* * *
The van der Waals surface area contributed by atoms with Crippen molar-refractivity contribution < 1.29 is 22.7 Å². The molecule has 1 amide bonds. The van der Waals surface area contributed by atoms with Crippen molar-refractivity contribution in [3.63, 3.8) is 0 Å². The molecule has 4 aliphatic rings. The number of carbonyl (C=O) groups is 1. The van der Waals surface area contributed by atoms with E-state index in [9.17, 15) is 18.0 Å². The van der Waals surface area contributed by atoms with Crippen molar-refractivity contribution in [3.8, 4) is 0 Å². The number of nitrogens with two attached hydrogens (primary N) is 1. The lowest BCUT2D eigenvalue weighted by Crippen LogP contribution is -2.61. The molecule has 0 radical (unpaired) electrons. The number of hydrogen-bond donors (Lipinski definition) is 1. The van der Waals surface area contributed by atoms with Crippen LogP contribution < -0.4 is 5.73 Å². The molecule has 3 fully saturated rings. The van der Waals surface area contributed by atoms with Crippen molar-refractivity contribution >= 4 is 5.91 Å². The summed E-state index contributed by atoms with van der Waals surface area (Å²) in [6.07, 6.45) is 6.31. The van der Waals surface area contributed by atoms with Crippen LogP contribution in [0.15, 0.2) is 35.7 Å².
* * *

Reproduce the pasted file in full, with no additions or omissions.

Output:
The van der Waals surface area contributed by atoms with Crippen molar-refractivity contribution < 1.29 is 22.7 Å². The molecule has 1 amide bonds. The van der Waals surface area contributed by atoms with Crippen molar-refractivity contribution in [3.63, 3.8) is 0 Å². The molecule has 4 aliphatic rings. The number of carbonyl (C=O) groups is 1. The van der Waals surface area contributed by atoms with E-state index in [9.17, 15) is 18.0 Å². The van der Waals surface area contributed by atoms with Crippen molar-refractivity contribution in [3.8, 4) is 0 Å². The number of nitrogens with two attached hydrogens (primary N) is 1. The lowest BCUT2D eigenvalue weighted by Crippen LogP contribution is -2.61. The molecule has 0 radical (unpaired) electrons. The number of hydrogen-bond donors (Lipinski definition) is 1. The van der Waals surface area contributed by atoms with Crippen LogP contribution < -0.4 is 5.73 Å². The molecule has 3 fully saturated rings. The van der Waals surface area contributed by atoms with Crippen molar-refractivity contribution >= 4 is 5.91 Å². The summed E-state index contributed by atoms with van der Waals surface area (Å²) in [6.07, 6.45) is 6.31. The van der Waals surface area contributed by atoms with Crippen LogP contribution in [0.15, 0.2) is 35.7 Å².